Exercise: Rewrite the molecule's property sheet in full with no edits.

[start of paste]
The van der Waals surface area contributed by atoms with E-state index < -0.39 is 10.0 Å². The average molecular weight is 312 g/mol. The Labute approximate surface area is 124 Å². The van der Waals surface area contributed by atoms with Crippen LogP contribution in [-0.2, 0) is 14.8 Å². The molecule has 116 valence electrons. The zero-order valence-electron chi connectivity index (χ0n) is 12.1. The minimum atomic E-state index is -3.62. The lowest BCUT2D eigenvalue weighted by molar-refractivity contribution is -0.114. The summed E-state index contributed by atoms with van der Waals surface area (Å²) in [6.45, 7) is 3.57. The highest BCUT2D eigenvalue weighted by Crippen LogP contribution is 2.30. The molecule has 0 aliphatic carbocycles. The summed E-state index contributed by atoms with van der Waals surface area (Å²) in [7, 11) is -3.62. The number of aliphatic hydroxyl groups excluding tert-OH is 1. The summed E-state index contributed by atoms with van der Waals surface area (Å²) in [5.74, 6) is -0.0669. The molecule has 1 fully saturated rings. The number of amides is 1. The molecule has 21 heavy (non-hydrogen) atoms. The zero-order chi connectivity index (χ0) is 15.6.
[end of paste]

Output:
The van der Waals surface area contributed by atoms with E-state index < -0.39 is 10.0 Å². The average molecular weight is 312 g/mol. The Labute approximate surface area is 124 Å². The van der Waals surface area contributed by atoms with Crippen LogP contribution in [-0.2, 0) is 14.8 Å². The molecule has 116 valence electrons. The zero-order valence-electron chi connectivity index (χ0n) is 12.1. The minimum atomic E-state index is -3.62. The lowest BCUT2D eigenvalue weighted by molar-refractivity contribution is -0.114. The summed E-state index contributed by atoms with van der Waals surface area (Å²) in [6.45, 7) is 3.57. The highest BCUT2D eigenvalue weighted by Crippen LogP contribution is 2.30. The molecule has 0 aliphatic carbocycles. The summed E-state index contributed by atoms with van der Waals surface area (Å²) in [7, 11) is -3.62. The number of aliphatic hydroxyl groups excluding tert-OH is 1. The summed E-state index contributed by atoms with van der Waals surface area (Å²) in [5.74, 6) is -0.0669. The molecule has 1 fully saturated rings. The number of amides is 1. The molecule has 21 heavy (non-hydrogen) atoms. The zero-order chi connectivity index (χ0) is 15.6.